Henny says, "What really stands out in Maryland is the human resource. After having had experience in 4-5 different laboratories, one realizes how uniquely collaborative and exciting the people are in Linguistics at Maryland. I remember this experience with distinct fondness: the environment there is fosters real intellectual discussion in a relaxed setting. It was not uncommon to schedule impromptu roadtrips to attend workshops or conferences, or debate the finer aspects of Chomsky over barbecue. It really helped me a lot in thinking about a career in research, especially after I had finished my university degree, wondering how to move forward."

Baggett Summer Scholars

Morgan Moyer, 2013

Faculty mentor: Valentine Hacquard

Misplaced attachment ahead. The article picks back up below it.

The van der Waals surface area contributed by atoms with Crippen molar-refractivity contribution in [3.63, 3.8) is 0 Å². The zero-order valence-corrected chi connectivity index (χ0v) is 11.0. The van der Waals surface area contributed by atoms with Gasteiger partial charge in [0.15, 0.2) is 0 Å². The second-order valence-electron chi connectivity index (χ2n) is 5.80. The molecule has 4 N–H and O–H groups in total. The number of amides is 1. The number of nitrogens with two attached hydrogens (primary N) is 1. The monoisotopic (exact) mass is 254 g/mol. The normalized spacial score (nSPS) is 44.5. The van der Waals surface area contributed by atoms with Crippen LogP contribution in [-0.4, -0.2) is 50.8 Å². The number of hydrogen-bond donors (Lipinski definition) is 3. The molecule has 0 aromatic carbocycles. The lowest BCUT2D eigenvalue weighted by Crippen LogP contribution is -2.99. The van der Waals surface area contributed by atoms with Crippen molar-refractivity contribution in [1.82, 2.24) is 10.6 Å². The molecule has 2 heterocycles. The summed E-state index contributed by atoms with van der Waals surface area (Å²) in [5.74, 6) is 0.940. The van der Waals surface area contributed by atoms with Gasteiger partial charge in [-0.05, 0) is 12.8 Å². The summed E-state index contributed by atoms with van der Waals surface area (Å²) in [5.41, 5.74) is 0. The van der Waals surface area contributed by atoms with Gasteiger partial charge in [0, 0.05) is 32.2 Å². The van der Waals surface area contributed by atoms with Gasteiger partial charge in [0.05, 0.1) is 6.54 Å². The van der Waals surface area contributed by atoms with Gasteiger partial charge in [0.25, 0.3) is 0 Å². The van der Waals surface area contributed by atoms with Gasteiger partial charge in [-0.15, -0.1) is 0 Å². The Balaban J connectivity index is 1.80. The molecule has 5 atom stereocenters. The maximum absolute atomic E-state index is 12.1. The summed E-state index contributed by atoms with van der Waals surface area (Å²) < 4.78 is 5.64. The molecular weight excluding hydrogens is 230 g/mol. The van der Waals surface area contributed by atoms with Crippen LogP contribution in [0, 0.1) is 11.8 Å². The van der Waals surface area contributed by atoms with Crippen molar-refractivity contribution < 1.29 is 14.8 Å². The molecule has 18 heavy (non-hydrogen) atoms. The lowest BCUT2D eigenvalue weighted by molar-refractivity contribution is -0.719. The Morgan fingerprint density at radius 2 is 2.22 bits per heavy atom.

After having perfected my puppeteering skills as a research assistant, this past summer I worked on designing my own study for an undergraduate honor’s thesis. It examines children’s acquisition of indexicals pronouns, specifically in overheard speech. Designing my own experiment was fun as well as challenging, for many reasons. For one, I’m working with a younger age group than before. After adjusting, I now feel that I’ve developed a 6th sense for interacting with toddlers and preschoolers. I am excited for the next step—data analysis.

Anna Marie Bonnet, 2012

Faculty mentor: Naomi Feldman